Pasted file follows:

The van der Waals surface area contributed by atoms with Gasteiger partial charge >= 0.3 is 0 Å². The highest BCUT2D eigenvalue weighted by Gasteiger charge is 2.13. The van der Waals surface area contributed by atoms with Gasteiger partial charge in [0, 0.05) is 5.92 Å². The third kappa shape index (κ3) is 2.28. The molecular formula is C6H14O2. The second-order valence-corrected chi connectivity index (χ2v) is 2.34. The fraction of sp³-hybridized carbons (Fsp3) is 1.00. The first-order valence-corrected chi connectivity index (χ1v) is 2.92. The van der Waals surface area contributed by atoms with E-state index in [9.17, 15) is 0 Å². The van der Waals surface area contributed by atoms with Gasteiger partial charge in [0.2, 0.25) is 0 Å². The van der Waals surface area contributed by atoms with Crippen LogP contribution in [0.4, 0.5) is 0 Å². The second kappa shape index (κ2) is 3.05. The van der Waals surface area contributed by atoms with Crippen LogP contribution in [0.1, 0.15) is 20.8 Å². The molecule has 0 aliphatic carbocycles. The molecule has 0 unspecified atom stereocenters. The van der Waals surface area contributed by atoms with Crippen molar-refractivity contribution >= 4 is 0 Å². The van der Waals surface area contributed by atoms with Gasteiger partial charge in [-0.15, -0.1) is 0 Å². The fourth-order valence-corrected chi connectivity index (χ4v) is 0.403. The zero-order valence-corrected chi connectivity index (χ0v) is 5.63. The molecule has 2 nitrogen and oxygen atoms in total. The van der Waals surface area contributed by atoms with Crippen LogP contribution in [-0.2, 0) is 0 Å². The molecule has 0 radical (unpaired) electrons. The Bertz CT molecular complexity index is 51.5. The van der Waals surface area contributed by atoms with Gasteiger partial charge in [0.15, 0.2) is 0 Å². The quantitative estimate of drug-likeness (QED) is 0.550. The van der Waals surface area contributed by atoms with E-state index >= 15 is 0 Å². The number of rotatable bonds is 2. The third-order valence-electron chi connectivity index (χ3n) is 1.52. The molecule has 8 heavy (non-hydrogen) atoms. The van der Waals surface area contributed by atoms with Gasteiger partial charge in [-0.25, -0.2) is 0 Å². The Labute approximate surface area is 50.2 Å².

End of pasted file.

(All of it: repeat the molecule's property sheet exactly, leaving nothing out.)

The van der Waals surface area contributed by atoms with Gasteiger partial charge >= 0.3 is 0 Å². The highest BCUT2D eigenvalue weighted by Gasteiger charge is 2.13. The van der Waals surface area contributed by atoms with Gasteiger partial charge in [0, 0.05) is 5.92 Å². The third kappa shape index (κ3) is 2.28. The molecular formula is C6H14O2. The second-order valence-corrected chi connectivity index (χ2v) is 2.34. The fraction of sp³-hybridized carbons (Fsp3) is 1.00. The first-order valence-corrected chi connectivity index (χ1v) is 2.92. The van der Waals surface area contributed by atoms with E-state index in [9.17, 15) is 0 Å². The van der Waals surface area contributed by atoms with Gasteiger partial charge in [0.2, 0.25) is 0 Å². The van der Waals surface area contributed by atoms with Crippen LogP contribution in [0.4, 0.5) is 0 Å². The second kappa shape index (κ2) is 3.05. The van der Waals surface area contributed by atoms with Crippen LogP contribution in [0.1, 0.15) is 20.8 Å². The molecule has 0 aliphatic carbocycles. The molecule has 0 unspecified atom stereocenters. The van der Waals surface area contributed by atoms with Crippen molar-refractivity contribution >= 4 is 0 Å². The van der Waals surface area contributed by atoms with Gasteiger partial charge in [-0.15, -0.1) is 0 Å². The fourth-order valence-corrected chi connectivity index (χ4v) is 0.403. The zero-order valence-corrected chi connectivity index (χ0v) is 5.63. The molecule has 2 nitrogen and oxygen atoms in total. The van der Waals surface area contributed by atoms with Crippen LogP contribution in [-0.2, 0) is 0 Å². The molecule has 0 radical (unpaired) electrons. The Bertz CT molecular complexity index is 51.5. The van der Waals surface area contributed by atoms with Gasteiger partial charge in [0.15, 0.2) is 0 Å². The quantitative estimate of drug-likeness (QED) is 0.550. The van der Waals surface area contributed by atoms with E-state index >= 15 is 0 Å². The number of rotatable bonds is 2. The third-order valence-electron chi connectivity index (χ3n) is 1.52. The molecule has 8 heavy (non-hydrogen) atoms. The van der Waals surface area contributed by atoms with Gasteiger partial charge in [-0.25, -0.2) is 0 Å². The Labute approximate surface area is 50.2 Å².